Part 1 of 2
By Bernard Freeman
The pandemic brought some major changes to income taxes. Chief among them is an Advance Child Tax Credit that will have consequences at tax time. Our Tax Guide for 2021 outlines some of the changes, as well as tax topics that are relevant every year, such as whether to hire a paid preparer, savvy ways to spend a refund and more.
Taxes and Unemployment
Unemployment payments are usually taxed as income by the federal government. That changed, however, in March 2021, when Congress passed the American Rescue Plan.
The law provided for people (including joint filers) making less than $150,000 to exclude $10,200 in unemployment benefits from their income when they file their income taxes for the 2020 tax year. Because the change was made in the middle of a tax filing season, the IRS pledged to recalculate the tax bills of most taxpayers who received unemployment benefits and send them refunds.
By late summer, however, many people were still waiting on their refunds. Other filers need to amend their tax returns on their own to get a refund. This applies to those who would qualify for additional deductions or credits not claimed on their original returns, according to Forbes.
How to Take Advantage
If you think you might qualify for a refund based on the new law, first check to see if the IRS is already processing your refund. You can do this by visiting IRS.gov and requesting a transcript of your tax returns. If the refund is not already in the works, speak to your tax preparer about filing an amended return to take advantage of the new tax benefits.
Anyone who receives unemployment payments receives a Form 1099-G, Certain Government Payments, at tax time. You may need to request the form from your state if you did not receive it. Box 1 of the form will show the total dollar amount of unemployment payments you received. You may deduct $10,200 from that amount when you file your tax return, if you qualify for the deduction. To do so, report the full amount on Line 7 of Schedule 1, then subtract the deduction on Line 8, according to Forbes.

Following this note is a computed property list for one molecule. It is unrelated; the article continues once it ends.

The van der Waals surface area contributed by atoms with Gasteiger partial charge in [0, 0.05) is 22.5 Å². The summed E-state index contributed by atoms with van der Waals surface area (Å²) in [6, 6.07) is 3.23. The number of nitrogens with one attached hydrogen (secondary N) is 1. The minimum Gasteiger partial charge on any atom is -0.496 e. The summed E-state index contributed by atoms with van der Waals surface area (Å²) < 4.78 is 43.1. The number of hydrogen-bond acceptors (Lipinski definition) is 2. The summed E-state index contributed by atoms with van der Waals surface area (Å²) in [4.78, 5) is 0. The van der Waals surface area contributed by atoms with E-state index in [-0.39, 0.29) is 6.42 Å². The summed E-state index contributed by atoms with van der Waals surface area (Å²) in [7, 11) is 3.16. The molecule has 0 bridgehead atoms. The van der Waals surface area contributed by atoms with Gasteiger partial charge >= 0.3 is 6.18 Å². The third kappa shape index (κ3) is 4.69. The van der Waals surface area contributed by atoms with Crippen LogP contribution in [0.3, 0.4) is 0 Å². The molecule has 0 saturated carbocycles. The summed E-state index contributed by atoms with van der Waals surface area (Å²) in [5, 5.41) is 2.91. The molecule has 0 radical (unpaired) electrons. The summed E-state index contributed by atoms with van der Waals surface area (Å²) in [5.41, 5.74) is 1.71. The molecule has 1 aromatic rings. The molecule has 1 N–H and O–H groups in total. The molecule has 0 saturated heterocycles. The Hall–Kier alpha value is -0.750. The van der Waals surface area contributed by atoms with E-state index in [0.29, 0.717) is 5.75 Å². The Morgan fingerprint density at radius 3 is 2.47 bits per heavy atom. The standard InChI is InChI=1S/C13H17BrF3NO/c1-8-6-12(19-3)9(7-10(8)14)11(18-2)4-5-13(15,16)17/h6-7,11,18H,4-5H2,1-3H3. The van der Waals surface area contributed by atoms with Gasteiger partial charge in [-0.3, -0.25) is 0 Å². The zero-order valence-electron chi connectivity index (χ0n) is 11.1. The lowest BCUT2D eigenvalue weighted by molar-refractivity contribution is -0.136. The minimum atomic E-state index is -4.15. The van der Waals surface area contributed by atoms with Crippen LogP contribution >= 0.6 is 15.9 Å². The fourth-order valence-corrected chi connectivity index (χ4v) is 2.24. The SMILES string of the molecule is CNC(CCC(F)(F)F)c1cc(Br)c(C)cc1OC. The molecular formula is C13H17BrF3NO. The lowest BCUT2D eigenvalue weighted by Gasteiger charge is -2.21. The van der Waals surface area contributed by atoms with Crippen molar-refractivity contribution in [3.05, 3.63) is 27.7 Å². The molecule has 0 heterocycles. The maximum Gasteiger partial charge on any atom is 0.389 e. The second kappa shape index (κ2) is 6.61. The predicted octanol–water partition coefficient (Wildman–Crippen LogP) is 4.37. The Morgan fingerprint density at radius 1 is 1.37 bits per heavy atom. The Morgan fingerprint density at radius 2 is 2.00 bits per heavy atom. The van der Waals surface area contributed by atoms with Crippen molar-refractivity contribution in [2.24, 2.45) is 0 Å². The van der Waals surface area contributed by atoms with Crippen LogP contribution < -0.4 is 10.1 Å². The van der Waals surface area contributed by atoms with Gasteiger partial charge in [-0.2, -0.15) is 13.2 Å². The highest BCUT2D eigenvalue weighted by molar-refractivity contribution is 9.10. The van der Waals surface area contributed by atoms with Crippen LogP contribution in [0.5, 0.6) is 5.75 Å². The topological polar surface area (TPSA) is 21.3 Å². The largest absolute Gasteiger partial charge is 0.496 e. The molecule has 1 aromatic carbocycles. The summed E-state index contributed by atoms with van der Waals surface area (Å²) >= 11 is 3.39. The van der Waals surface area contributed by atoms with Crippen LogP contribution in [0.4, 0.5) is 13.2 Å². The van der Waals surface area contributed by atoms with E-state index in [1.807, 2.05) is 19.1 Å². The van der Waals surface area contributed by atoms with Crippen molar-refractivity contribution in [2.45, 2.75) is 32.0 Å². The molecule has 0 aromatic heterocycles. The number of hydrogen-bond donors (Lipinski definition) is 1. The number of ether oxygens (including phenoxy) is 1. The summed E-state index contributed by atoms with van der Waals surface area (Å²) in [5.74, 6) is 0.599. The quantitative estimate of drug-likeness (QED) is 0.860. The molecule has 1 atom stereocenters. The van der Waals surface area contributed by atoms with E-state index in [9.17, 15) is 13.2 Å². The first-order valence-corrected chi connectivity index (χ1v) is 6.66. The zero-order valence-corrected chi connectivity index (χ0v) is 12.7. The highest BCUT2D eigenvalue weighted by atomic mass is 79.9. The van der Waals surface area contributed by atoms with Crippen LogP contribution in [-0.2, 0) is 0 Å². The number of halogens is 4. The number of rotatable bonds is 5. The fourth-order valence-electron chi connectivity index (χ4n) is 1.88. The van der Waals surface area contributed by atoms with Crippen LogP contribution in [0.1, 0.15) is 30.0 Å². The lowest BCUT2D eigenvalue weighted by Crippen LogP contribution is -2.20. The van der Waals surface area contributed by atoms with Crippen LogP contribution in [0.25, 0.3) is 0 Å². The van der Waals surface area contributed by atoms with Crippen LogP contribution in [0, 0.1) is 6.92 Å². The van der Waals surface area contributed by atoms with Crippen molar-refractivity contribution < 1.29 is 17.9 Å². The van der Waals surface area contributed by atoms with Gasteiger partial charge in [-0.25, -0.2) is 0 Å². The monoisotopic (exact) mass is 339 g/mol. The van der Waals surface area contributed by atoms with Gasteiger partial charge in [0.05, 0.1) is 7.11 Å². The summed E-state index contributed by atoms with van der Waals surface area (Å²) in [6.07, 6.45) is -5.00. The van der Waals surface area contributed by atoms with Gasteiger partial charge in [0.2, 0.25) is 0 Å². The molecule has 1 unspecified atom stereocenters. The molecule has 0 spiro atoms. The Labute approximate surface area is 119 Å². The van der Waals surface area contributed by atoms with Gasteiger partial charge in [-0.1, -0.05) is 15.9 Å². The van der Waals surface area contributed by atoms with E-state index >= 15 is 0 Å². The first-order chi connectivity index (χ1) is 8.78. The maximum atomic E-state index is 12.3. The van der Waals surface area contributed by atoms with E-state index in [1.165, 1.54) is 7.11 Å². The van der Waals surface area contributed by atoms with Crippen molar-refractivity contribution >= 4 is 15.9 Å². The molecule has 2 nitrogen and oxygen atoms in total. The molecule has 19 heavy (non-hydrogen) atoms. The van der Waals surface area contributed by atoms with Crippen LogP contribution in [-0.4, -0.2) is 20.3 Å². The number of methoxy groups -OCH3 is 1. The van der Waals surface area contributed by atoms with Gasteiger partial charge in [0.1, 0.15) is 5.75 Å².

Some tax filers during the pandemic have found that a criminal using their identity has received unemployment benefits using their name. If this happens to you, immediately contact the police and your state unemployment agency to report the fraud and request corrected forms. The IRS urges taxpayers not to report as income on their tax returns any fraudulent payments they did not receive.
Advance Child Tax Credit
The Child Tax Credit is typically a credit parents with dependent children receive on their income tax return.
In 2021, Congress passed the American Rescue Plan, which made a one-time increase in the credit for the 2021 tax year and provided for the IRS to pay half of the credit to taxpayers in equal monthly payments from July through December.
Children ages five and younger qualify for up to a $3,600 credit, while children ages six to 17 qualify for up to $3,000. The full credit is available to taxpayers who make less than $150,000 for married filing jointly or qualified widows or widowers; $112,500 for head of household, and $75,000 for single and married filing separate. The credit phases out by $50 for every $1,000 over those limits.
The new law made the credits fully refundable, so even those who don’t owe taxes can get the credit and receive a refund. Nearly 90% of children in the U.S. qualify for the advance payments, according to the IRS.